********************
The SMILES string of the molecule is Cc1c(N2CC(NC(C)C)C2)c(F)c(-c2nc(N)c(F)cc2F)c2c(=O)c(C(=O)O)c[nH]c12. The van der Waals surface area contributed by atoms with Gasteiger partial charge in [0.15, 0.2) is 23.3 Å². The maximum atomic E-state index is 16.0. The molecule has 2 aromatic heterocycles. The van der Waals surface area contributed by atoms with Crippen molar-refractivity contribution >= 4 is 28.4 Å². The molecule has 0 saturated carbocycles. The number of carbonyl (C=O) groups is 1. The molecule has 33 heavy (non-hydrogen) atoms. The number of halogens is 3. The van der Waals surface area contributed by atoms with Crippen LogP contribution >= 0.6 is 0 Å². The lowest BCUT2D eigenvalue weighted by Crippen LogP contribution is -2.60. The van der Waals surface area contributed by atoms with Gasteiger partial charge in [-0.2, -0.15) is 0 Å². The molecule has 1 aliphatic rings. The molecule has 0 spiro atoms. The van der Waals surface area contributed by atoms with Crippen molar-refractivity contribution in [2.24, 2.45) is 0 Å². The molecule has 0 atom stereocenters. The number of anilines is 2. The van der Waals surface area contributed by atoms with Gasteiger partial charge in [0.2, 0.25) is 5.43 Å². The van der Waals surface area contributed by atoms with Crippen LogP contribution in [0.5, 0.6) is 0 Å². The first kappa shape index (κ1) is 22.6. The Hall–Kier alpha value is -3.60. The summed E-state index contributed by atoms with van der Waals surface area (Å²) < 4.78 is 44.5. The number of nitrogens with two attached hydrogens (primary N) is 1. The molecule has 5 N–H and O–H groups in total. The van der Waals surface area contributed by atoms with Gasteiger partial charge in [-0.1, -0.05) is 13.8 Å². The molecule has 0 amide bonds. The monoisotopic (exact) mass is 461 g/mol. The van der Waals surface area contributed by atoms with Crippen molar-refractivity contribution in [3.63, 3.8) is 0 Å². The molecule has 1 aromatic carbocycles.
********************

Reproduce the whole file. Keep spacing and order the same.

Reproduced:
The SMILES string of the molecule is Cc1c(N2CC(NC(C)C)C2)c(F)c(-c2nc(N)c(F)cc2F)c2c(=O)c(C(=O)O)c[nH]c12. The van der Waals surface area contributed by atoms with Gasteiger partial charge in [0.15, 0.2) is 23.3 Å². The maximum atomic E-state index is 16.0. The molecule has 2 aromatic heterocycles. The van der Waals surface area contributed by atoms with Crippen molar-refractivity contribution >= 4 is 28.4 Å². The molecule has 0 saturated carbocycles. The number of carbonyl (C=O) groups is 1. The molecule has 33 heavy (non-hydrogen) atoms. The number of halogens is 3. The van der Waals surface area contributed by atoms with Crippen LogP contribution >= 0.6 is 0 Å². The lowest BCUT2D eigenvalue weighted by Crippen LogP contribution is -2.60. The van der Waals surface area contributed by atoms with Gasteiger partial charge in [-0.2, -0.15) is 0 Å². The molecule has 1 aliphatic rings. The molecule has 0 spiro atoms. The van der Waals surface area contributed by atoms with Crippen molar-refractivity contribution in [2.24, 2.45) is 0 Å². The molecule has 0 atom stereocenters. The number of anilines is 2. The van der Waals surface area contributed by atoms with Gasteiger partial charge in [0.2, 0.25) is 5.43 Å². The van der Waals surface area contributed by atoms with Crippen LogP contribution in [0.5, 0.6) is 0 Å². The first kappa shape index (κ1) is 22.6. The Hall–Kier alpha value is -3.60. The summed E-state index contributed by atoms with van der Waals surface area (Å²) < 4.78 is 44.5. The number of nitrogens with two attached hydrogens (primary N) is 1. The molecule has 5 N–H and O–H groups in total. The van der Waals surface area contributed by atoms with Gasteiger partial charge in [-0.1, -0.05) is 13.8 Å². The molecule has 0 amide bonds. The monoisotopic (exact) mass is 461 g/mol. The van der Waals surface area contributed by atoms with Crippen molar-refractivity contribution in [3.63, 3.8) is 0 Å². The molecule has 1 aromatic carbocycles.